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03 December 2018 - Former President George H.W. Bush Dies Aged 94

Publié par Marion Coste le 03/12/2018

George H.W. Bush Couldn't Fight His Own Ambition

Charles P. Pierce (Esquire, 02/12/2018)

The very first national political campaign I ever covered was the 1980 Republican primary campaign. I was working for The Boston Phoenix. This made me something of an oddball on the Bush press bus. However, because the Phoenix had a readership demographic to die for, and because the George H.W. Bush campaign was actively pitching itself to what was then called The Youth Vote—Hey, be fair. G.H.W. actually was younger than Ronald Reagan—they treated me with great cordiality. I remember one stop that we made at an insurance company out in Worcester, near where I grew up. He was working the room in his customary charmingly WASP but preternaturally stilted fashion. (I remember thinking he sounded like a prep school rowing coach.) And at one point, a woman came up to him with her baby.

At last, I thought, I actually will see an actual political candidate actually kiss an actual baby. Pinocchio, you’re a real boy now! Then I watched in amazement as Bush took the child, smiled at it, and handed it back to its mother, saying, “I can’t kiss her. I might give her germs.”

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The Irreducible Niceness of George H. W. Bush

Thomas Mallon (The New Yorker, 01/12/2018)

“Leave the kid alone,” George Herbert Walker Bush said, when, as a teen-age boy at Andover, he spotted a fellow-student being bullied. As if he were Zorro, performing a casual rescue and then vanishing, Bush left Bruce Gelb, the undersized Jewish kid he’d aided, to ask a witness, “Who was that?” Gelb learned that it was Poppy Bush, “the greatest kid in the school.”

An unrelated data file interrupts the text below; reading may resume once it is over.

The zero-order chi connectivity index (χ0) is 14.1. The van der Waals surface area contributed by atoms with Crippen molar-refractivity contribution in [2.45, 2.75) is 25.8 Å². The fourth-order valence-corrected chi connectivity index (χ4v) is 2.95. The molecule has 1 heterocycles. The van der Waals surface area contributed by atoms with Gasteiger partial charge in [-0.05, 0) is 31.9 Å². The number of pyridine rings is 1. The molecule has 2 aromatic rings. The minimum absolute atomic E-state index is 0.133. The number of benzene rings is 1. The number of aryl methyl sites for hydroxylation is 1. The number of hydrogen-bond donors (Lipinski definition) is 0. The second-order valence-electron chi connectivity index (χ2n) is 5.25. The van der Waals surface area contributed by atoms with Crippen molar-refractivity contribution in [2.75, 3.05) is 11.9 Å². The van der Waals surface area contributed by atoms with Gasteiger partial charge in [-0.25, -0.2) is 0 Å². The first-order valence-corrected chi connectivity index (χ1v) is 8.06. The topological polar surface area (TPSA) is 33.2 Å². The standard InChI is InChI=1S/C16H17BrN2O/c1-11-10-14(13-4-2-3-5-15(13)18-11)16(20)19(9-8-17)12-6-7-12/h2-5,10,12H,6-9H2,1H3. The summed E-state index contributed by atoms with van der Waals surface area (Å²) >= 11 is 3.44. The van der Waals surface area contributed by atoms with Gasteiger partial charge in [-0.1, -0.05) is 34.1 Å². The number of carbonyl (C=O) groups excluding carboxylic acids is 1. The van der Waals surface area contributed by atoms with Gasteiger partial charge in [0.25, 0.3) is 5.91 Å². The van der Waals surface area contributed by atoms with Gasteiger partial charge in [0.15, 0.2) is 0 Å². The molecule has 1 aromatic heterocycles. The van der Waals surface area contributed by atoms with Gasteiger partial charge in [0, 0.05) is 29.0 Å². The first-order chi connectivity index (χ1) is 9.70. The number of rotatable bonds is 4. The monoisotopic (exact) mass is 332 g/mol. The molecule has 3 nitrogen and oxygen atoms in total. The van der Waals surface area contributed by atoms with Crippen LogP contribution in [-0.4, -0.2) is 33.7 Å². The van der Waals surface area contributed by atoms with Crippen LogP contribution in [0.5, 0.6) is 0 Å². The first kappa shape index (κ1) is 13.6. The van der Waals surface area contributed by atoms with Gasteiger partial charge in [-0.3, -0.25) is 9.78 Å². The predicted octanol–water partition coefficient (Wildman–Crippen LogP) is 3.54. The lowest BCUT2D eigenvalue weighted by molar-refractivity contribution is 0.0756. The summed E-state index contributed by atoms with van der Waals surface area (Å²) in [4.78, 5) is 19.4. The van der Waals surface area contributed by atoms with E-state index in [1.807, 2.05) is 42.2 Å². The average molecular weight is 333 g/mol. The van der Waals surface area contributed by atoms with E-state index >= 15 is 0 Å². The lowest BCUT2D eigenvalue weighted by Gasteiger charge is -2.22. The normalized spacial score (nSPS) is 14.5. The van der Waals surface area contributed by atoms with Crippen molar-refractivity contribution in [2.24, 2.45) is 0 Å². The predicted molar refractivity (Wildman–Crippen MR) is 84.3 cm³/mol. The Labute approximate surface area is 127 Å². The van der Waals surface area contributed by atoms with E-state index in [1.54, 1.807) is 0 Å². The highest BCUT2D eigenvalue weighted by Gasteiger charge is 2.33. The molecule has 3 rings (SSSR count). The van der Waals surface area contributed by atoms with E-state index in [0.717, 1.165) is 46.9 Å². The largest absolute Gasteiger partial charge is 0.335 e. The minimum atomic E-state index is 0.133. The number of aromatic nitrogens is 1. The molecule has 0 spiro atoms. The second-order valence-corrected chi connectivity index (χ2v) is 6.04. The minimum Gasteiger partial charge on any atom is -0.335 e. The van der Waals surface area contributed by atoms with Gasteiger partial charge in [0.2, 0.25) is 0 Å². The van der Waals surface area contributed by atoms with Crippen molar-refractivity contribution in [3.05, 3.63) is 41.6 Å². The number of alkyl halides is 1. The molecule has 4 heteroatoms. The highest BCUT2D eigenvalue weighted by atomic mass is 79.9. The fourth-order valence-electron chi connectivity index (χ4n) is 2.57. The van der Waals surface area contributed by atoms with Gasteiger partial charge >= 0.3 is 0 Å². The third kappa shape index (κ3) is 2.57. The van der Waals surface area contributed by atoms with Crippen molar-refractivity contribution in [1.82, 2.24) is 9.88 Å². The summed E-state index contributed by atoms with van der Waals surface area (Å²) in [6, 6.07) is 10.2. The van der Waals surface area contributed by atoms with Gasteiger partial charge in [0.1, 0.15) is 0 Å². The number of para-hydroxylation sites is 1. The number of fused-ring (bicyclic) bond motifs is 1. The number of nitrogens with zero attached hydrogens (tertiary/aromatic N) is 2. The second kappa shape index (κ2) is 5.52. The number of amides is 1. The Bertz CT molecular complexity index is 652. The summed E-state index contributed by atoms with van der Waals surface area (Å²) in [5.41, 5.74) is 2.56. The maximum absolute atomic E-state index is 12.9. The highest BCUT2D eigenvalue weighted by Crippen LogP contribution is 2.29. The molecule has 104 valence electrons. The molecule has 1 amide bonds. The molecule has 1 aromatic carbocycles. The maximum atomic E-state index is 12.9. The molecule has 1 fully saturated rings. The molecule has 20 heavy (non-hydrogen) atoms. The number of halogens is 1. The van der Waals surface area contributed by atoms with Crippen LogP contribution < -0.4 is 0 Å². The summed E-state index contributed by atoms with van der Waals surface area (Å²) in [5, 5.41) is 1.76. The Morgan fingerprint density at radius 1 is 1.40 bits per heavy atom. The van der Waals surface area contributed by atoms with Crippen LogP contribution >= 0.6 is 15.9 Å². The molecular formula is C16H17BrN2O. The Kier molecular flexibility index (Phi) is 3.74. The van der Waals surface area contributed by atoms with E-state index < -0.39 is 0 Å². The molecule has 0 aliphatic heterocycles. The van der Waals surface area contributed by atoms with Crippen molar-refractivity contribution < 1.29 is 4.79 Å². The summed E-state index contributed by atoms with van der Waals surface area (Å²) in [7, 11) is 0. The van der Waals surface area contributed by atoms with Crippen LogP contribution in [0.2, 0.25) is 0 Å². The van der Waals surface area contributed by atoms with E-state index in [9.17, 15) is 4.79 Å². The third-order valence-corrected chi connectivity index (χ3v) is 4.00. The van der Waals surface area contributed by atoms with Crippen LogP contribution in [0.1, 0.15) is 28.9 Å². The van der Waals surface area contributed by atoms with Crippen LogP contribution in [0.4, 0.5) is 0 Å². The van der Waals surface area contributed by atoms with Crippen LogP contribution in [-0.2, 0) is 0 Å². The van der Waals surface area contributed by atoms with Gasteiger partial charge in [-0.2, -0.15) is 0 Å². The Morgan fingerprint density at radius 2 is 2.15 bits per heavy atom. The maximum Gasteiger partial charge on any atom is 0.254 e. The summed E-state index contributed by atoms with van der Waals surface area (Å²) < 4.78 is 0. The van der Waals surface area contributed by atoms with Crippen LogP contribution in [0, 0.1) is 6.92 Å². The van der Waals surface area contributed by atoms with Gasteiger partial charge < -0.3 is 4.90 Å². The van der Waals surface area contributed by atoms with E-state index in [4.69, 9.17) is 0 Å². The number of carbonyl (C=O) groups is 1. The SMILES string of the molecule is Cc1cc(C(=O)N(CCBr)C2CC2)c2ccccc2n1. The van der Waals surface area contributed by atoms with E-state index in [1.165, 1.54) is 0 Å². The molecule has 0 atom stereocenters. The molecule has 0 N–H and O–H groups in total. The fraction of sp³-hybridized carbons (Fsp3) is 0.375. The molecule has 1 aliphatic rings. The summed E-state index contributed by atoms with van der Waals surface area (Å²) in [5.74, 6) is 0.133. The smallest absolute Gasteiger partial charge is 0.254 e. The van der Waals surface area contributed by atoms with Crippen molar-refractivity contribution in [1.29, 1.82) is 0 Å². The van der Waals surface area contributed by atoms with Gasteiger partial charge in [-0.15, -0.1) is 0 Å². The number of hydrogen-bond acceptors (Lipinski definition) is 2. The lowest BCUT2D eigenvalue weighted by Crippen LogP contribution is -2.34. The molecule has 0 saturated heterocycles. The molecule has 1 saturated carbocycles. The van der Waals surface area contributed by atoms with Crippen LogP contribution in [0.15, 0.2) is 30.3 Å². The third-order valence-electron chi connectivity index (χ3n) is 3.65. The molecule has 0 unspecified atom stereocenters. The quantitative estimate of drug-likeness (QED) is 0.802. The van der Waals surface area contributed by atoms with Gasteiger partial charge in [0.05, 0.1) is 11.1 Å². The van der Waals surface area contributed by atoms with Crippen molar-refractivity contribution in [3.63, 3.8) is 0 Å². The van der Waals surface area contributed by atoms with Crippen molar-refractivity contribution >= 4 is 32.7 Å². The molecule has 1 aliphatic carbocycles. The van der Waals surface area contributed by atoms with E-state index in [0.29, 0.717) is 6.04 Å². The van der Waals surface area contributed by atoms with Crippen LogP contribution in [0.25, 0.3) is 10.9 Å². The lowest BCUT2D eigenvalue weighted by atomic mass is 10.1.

The eulogies for “41,” who died on Friday, will note his underage enlistment in the Navy after Pearl Harbor—how he went from preppy god of the baseball diamond to bomber pilot over the Pacific, with no intermediate step—but the scourge-of-bullies story, told in Jon Meacham’s biography of him, is the essential tale from Bush’s Andover days. It contains the boy who, almost fifty years later, startled the Republican Convention that had just nominated him for President by saying that he wanted a “kinder, gentler nation.” The phrase seemed odd, even candy-assed, to some; it would be mocked, its potential meanings never much pondered. What that night’s audience liked better was “Read my lips,” the signal for a no-new-taxes pledge, a piece of absolutism that didn’t come naturally to a pragmatic moderate. It was those words that, four years later, would do Bush in.

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An echo of history as Locomotive 4141 carries George H.W. Bush to his final resting place

Brittney Martin (The Washington Post, 02/12/2018)

When the curtain parted in College Station, Tex., revealing a two-toned blue locomotive standing nearly 16 feet tall and bearing the number 4141 in his honor, former president George H.W. Bush looked around excitedly, his face breaking into a smile.

One word left his lips: Wow.

Thirteen years later, that same Union Pacific locomotive will escort the 41st president to his final resting place in College Station on Thursday afternoon after funeral ceremonies in Washington and Houston.

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George W. Bush says he learned from his dad people respect leadership over ‘followership’

Brett Samuels (The Hill, 02/12/2018)

Former President George W. Bush said in an interview scheduled to air Sunday evening that his father, the late former President George H.W. Bush, taught him the importance of standing strong for a policy even in the face of political backlash.

"I learned that policy matters more than politics by watching my dad," George W. Bush told "60 Minutes."

"I learned that sometimes to vote your conscience is not going to be politically acceptable… but if you defend your policy and stand strong for your policy people ultimately respect leadership as opposed to followership," he added. "So I learned a lot from him."

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